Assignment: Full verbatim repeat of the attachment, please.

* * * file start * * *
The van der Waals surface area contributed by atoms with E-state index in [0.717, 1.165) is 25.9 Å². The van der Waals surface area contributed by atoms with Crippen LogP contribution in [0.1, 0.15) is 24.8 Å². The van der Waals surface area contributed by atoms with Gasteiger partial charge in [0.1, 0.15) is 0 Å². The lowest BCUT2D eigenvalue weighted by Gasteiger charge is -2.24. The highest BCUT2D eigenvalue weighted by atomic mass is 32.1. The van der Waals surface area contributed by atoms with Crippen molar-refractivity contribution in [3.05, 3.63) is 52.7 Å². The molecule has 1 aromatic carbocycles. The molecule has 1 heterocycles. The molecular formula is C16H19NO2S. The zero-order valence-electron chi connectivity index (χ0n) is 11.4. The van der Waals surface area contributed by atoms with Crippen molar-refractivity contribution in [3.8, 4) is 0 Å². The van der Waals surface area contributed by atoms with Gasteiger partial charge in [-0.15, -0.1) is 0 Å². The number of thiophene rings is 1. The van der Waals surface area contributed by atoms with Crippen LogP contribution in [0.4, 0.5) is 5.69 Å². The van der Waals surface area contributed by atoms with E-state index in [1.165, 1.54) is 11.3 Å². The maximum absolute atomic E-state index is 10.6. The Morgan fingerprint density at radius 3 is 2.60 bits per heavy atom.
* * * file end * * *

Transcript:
The van der Waals surface area contributed by atoms with E-state index in [0.717, 1.165) is 25.9 Å². The van der Waals surface area contributed by atoms with Crippen LogP contribution in [0.1, 0.15) is 24.8 Å². The van der Waals surface area contributed by atoms with Gasteiger partial charge in [0.1, 0.15) is 0 Å². The lowest BCUT2D eigenvalue weighted by Gasteiger charge is -2.24. The highest BCUT2D eigenvalue weighted by atomic mass is 32.1. The van der Waals surface area contributed by atoms with Crippen molar-refractivity contribution in [3.05, 3.63) is 52.7 Å². The molecule has 1 aromatic carbocycles. The molecule has 1 heterocycles. The molecular formula is C16H19NO2S. The zero-order valence-electron chi connectivity index (χ0n) is 11.4. The van der Waals surface area contributed by atoms with Crippen molar-refractivity contribution in [3.8, 4) is 0 Å². The van der Waals surface area contributed by atoms with Gasteiger partial charge in [-0.15, -0.1) is 0 Å². The number of thiophene rings is 1. The van der Waals surface area contributed by atoms with Crippen LogP contribution in [0.4, 0.5) is 5.69 Å². The van der Waals surface area contributed by atoms with E-state index in [1.165, 1.54) is 11.3 Å². The maximum absolute atomic E-state index is 10.6. The Morgan fingerprint density at radius 3 is 2.60 bits per heavy atom.